HONG KONG – As expected, the visit to the United States by China’s leader-in-waiting, Xi Jinping, did not result in any policy breakthroughs. He is, after all, only the crown prince and has not yet been anointed No. 1.
The trip continued a practice begun 10 years ago when China’s then vice president, Hu Jintao, was invited to Washington by his American counterpart, Dick Cheney, so that the U.S. could take the measure of the man scheduled to become China’s leader.
On this visit there were strong echoes of the Hu trip a decade ago. In 2002, then Vice President Hu noted that it was a significant time because it was 30 years since Richard Nixon had made his historic visit to China in February 1972, a visit that Nixon claimed had changed the world.
Similarly, this month, Vice President Xi noted the significance of the timing of his visit — the 40th anniversary of Nixon’s visit to China and the issuance of the Shanghai Communiqué. Then as now, human rights groups called on the U.S. to put pressure on the visiting Chinese leader to improve human rights in China. But such calls are likely to get as much — or as little — of a response now as they did then.
Still, there have been changes. In 2002, the pro-independence Chen Shui-bian was president in Taiwan, and Hu warned that “Taiwan independence” forces could bring about catastrophic consequences. This year, with Taiwan now governed by Ma Ying-jeou, Xi did not sound the same warnings.
Visits by Chinese leaders to the U.S. are useful in shedding light on the personality of individuals. In 2002, Hu Jintao came off as stiff and somewhat aloof. Even in China, Hu appears impassive in public.
By contrast, Vice President Xi took pains to show his personal side. He flew to the small town of Muscatine, Iowa, for a reunion and tea with “old friends” he had met 27 years ago, during his first visit to the U.S., and took time to watch an NBA game — gestures that certainly scored points with the American public.
Noting that the Obama administration has said repeatedly that the U.S. “welcomes a strong, prosperous and successful China with a bigger role in the world,” Xi reciprocated by saying that “China welcomes the U.S. playing a constructive role in promoting the peace, stability and prosperity of the Asia-Pacific region, and at the same time, we hope the U.S. side will truly respect the interests and concerns of countries in the region, including China.”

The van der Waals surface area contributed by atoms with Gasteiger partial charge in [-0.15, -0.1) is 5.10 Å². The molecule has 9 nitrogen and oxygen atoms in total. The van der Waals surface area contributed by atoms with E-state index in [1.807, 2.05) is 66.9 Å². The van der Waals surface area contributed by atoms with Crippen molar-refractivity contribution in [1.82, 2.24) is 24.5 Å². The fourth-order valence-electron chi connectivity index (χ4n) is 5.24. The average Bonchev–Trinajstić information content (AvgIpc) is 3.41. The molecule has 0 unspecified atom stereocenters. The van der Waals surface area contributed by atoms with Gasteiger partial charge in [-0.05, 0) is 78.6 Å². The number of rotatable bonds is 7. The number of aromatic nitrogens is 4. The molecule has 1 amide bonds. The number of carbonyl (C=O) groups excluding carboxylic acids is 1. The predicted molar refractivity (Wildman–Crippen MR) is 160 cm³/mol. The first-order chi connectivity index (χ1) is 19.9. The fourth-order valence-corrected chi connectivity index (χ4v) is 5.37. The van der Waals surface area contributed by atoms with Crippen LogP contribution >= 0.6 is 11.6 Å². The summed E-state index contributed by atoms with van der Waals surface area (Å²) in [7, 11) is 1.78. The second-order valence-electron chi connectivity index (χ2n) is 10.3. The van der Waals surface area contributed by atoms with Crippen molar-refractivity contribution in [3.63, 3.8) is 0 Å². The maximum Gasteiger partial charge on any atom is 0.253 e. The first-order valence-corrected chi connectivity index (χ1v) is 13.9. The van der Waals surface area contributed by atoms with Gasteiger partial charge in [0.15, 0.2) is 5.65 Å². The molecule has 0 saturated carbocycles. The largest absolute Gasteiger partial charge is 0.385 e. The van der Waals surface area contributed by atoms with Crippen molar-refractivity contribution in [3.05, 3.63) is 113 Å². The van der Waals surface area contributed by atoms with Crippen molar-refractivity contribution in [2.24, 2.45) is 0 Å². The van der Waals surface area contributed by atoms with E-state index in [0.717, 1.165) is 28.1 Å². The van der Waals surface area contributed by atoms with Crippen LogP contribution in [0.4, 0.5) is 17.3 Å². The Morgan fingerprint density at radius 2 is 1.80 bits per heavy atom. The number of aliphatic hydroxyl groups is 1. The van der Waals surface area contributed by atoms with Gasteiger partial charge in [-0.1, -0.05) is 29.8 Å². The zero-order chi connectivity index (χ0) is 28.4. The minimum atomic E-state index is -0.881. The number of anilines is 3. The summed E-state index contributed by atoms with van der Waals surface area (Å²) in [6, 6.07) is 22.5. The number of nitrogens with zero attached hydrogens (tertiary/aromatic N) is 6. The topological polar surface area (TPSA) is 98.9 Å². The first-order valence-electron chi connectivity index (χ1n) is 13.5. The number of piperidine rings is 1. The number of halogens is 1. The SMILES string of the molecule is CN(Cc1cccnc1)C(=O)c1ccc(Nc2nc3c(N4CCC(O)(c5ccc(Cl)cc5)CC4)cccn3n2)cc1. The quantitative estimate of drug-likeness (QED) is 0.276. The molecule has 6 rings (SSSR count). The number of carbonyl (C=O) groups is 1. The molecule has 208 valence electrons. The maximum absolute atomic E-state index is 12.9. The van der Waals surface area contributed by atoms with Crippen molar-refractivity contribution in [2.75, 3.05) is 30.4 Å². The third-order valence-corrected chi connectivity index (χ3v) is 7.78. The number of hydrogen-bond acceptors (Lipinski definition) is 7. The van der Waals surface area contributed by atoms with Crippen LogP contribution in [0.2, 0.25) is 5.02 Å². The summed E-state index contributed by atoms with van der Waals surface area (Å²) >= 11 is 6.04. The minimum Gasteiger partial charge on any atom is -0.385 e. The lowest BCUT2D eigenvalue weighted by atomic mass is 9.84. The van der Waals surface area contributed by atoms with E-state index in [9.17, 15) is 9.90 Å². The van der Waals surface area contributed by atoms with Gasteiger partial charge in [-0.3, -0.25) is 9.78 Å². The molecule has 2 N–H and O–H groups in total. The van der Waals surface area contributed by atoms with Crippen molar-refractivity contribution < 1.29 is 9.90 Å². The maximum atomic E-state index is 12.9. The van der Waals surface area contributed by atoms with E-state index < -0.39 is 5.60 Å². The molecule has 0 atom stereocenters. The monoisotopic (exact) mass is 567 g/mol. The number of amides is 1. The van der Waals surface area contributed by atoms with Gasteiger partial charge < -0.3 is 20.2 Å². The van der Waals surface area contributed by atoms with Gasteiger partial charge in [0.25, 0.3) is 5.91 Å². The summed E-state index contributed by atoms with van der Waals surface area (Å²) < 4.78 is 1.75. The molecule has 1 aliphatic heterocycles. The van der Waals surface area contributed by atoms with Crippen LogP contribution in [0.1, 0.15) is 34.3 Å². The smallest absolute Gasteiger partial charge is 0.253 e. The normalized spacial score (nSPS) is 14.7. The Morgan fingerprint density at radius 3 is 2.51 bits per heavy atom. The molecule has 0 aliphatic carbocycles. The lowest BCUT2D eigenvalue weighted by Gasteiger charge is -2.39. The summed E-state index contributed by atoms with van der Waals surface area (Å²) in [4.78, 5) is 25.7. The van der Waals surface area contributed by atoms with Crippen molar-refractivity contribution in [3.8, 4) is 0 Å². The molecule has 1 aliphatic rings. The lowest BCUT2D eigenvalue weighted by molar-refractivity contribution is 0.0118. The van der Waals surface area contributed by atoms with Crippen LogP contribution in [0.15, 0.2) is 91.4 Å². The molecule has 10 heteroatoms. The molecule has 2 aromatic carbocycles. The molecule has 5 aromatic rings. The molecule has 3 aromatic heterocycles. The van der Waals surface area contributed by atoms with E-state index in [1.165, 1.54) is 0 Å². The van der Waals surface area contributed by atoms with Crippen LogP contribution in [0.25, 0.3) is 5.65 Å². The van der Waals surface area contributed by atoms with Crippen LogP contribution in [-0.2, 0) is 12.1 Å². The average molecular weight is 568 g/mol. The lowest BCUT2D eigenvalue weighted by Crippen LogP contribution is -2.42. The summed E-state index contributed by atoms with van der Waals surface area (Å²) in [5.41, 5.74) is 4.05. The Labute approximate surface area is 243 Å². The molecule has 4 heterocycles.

China traditionally has emphasized setting aside differences with other countries — something that was said recently to Canadian Prime Minister Stephen Harper. So, Xi stressed the need to manage differences between China and the U.S., knowing that America wouldn’t agree to keep silent on issues like human rights and intellectual property right disputes.
The Obama administration went out of its way to honor China’s next leader, according him a lengthy audience with the president while giving him an elaborate reception at the State Department and a 19-gun salute at the Pentagon.
Xi certainly noticed these gestures. It is hoped that, when he is China’s leader, he will remember the warmth of his reception when dealing with the U.S. The Xi trip shows that China and the U.S. recognize each other’s importance and each is reaching out to the other to ensure a smooth relationship in the coming decade.
It is certainly in the interests of both countries, and that of the world, for the two to work out their differences and ensure that they will work together to resolve global problems, rather than allow problems in the bilateral relationship to get in the way of the resolution of international issues, such as global warming and the proliferation of weapons of mass destruction.
As far as China’s national image is concerned, Deng Xiaoping, by donning a cowboy hat while visiting the U.S. in 1979, went far to “connect” with the American public, but that goodwill was undone by the events in Tiananmen Square in 1989.
Jiang Zemin, too, humanized China with his fondness for singing and reciting the Gettysburg Address. Perhaps Xi Jinping, in the future, can imbue the U.S.-China relationship with new life with the help of his warmer, outgoing personality. While difficult to quantify, it would be a major boost for the Washington-Beijing relationship.
Frank Ching is a journalist and commentator based in Hong Kong. Email: Frank.firstname.lastname@example.org Twitter: @FrankChing1